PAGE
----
The news comes as Israeli Foreign Minister Sylvan Shalom is in Morocco to discuss bilateral relations with the North African country.
During talks with King Muhammad VI on Tuesday, Shalom was expected to discuss reopening the offices which were closed following the outbreak of the Palestinian Intifada in 2000.
Although no official announcement has yet been made it now appears likely Morocco will back the controversial move.
However, Younes Mujahid, of the Moroccan National Press Union, said it is premature for the government to talk of reestablishing relations with Israel.
“Any normalisation has to be linked to a fair settlement of the Palestinian issue,” he said.
“This should not be happening while Arab land is being occupied. Israel hasn’t given the Palestinians anything up to now – it never makes concessions.”
He added: “I think this is a political error. It may well be a goodwill gesture by the Moroccan government but it is misguided.
“Any normalisation has to be linked to a fair settlement of the Palestinian issue… This should not be happening while Arab land is being occupied”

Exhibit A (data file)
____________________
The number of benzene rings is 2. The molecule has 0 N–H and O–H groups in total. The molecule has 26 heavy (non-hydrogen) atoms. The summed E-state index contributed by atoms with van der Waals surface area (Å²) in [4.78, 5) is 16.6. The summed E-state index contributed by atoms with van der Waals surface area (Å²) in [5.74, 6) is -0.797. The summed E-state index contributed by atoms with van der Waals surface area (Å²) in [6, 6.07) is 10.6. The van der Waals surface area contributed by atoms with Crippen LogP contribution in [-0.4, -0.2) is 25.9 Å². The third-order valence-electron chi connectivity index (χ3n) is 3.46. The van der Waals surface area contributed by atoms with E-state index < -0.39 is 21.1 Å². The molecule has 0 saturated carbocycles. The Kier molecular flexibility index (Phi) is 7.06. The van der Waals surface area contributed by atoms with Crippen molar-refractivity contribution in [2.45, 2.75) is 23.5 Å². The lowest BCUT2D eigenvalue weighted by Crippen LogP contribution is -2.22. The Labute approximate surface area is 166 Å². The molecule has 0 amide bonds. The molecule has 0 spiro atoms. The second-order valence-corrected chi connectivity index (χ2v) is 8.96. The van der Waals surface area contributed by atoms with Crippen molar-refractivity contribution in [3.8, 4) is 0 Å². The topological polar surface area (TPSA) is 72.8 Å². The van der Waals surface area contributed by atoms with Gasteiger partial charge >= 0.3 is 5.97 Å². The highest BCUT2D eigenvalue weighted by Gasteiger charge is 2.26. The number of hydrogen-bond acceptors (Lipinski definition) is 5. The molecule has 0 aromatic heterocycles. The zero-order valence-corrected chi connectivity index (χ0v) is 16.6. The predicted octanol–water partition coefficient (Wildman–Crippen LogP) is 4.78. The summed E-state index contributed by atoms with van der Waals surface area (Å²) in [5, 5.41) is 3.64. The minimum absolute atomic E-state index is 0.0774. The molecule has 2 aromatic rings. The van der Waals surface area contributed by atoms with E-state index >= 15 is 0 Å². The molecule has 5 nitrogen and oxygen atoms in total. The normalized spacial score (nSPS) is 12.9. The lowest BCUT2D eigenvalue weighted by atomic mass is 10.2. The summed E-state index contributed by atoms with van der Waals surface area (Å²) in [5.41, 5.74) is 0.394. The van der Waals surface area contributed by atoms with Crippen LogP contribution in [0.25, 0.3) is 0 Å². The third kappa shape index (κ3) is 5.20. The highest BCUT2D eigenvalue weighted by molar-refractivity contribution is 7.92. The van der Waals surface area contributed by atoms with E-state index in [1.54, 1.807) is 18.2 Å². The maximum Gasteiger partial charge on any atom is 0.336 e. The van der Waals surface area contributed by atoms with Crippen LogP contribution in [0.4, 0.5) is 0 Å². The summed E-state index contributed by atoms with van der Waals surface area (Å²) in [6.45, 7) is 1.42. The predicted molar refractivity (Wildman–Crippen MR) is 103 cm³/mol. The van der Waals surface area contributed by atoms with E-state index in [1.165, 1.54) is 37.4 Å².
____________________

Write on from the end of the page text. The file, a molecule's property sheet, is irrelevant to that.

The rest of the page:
Moroccan National Press Union
“The Moroccan people are not obliged to accept this situation because they have already given their opinion by demonstrating in the streets,” he added.
But Ali Anouzla, the Rabat bureau chief of Al-Sharq al-Awsat newspaper, said reaction to such a move would be muted.
“I doubt there will be much of a reaction,” he said. “We are in the middle of an electoral campaign here so most of the political parties have their attention elsewhere.
“And I think the reaction from the Islamist groups will only be through the form of press releases. But I don’t expect to see any demonstrations in the street or anything like that.”
And Mr Anouzla rejected accusations the move would be a betrayal of the Palestinian cause.
He said: “This is not a betrayal. Morocco has always campaigned for a fair and just solution in Palestine and it may be that we will have more influence at the negotiating table.
“We have a large Jewish community here in Morocco so we could be a major player in the peace process.”
At present, the only Arab countries to maintain diplomatic relations with the Jewish State are Egypt, Jordan and Mauritania.
Although the Arab masses tend to support the continued isolation of Israel, governments are tempted to open diplomatic channels to curry favour with the United States.